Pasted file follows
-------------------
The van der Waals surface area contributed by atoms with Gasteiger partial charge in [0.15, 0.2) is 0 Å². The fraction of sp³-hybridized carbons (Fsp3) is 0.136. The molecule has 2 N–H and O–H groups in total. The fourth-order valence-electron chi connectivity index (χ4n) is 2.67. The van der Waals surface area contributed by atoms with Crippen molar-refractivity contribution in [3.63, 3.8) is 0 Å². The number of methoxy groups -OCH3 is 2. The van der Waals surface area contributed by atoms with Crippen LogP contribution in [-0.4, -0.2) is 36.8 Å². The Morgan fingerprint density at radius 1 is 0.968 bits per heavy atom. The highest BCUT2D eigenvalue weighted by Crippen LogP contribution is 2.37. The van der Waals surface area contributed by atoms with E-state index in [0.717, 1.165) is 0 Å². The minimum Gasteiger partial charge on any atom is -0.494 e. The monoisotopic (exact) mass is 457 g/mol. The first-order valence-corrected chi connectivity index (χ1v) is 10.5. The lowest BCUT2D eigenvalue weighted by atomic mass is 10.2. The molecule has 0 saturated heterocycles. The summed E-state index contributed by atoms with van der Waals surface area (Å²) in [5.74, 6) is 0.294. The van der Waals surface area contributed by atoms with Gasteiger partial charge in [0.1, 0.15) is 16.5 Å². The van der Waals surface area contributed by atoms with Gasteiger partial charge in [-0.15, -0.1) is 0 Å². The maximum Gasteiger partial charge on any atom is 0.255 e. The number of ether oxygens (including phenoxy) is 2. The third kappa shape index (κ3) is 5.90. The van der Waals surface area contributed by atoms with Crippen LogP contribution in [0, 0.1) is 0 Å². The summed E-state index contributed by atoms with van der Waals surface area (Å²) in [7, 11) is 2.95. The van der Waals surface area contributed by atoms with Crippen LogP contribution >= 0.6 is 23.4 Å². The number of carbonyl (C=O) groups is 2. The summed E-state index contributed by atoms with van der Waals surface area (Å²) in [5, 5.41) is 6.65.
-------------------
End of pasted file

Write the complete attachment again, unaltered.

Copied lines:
The van der Waals surface area contributed by atoms with Gasteiger partial charge in [0.15, 0.2) is 0 Å². The fraction of sp³-hybridized carbons (Fsp3) is 0.136. The molecule has 2 N–H and O–H groups in total. The fourth-order valence-electron chi connectivity index (χ4n) is 2.67. The van der Waals surface area contributed by atoms with Crippen molar-refractivity contribution in [3.63, 3.8) is 0 Å². The number of methoxy groups -OCH3 is 2. The van der Waals surface area contributed by atoms with Crippen LogP contribution in [-0.4, -0.2) is 36.8 Å². The Morgan fingerprint density at radius 1 is 0.968 bits per heavy atom. The highest BCUT2D eigenvalue weighted by Crippen LogP contribution is 2.37. The van der Waals surface area contributed by atoms with E-state index in [0.717, 1.165) is 0 Å². The minimum Gasteiger partial charge on any atom is -0.494 e. The monoisotopic (exact) mass is 457 g/mol. The first-order valence-corrected chi connectivity index (χ1v) is 10.5. The lowest BCUT2D eigenvalue weighted by atomic mass is 10.2. The molecule has 0 saturated heterocycles. The summed E-state index contributed by atoms with van der Waals surface area (Å²) in [5.74, 6) is 0.294. The van der Waals surface area contributed by atoms with Gasteiger partial charge in [0.1, 0.15) is 16.5 Å². The van der Waals surface area contributed by atoms with Gasteiger partial charge in [-0.15, -0.1) is 0 Å². The maximum Gasteiger partial charge on any atom is 0.255 e. The number of ether oxygens (including phenoxy) is 2. The third kappa shape index (κ3) is 5.90. The van der Waals surface area contributed by atoms with Crippen LogP contribution in [0, 0.1) is 0 Å². The summed E-state index contributed by atoms with van der Waals surface area (Å²) in [7, 11) is 2.95. The van der Waals surface area contributed by atoms with Crippen LogP contribution >= 0.6 is 23.4 Å². The number of carbonyl (C=O) groups is 2. The summed E-state index contributed by atoms with van der Waals surface area (Å²) in [5, 5.41) is 6.65.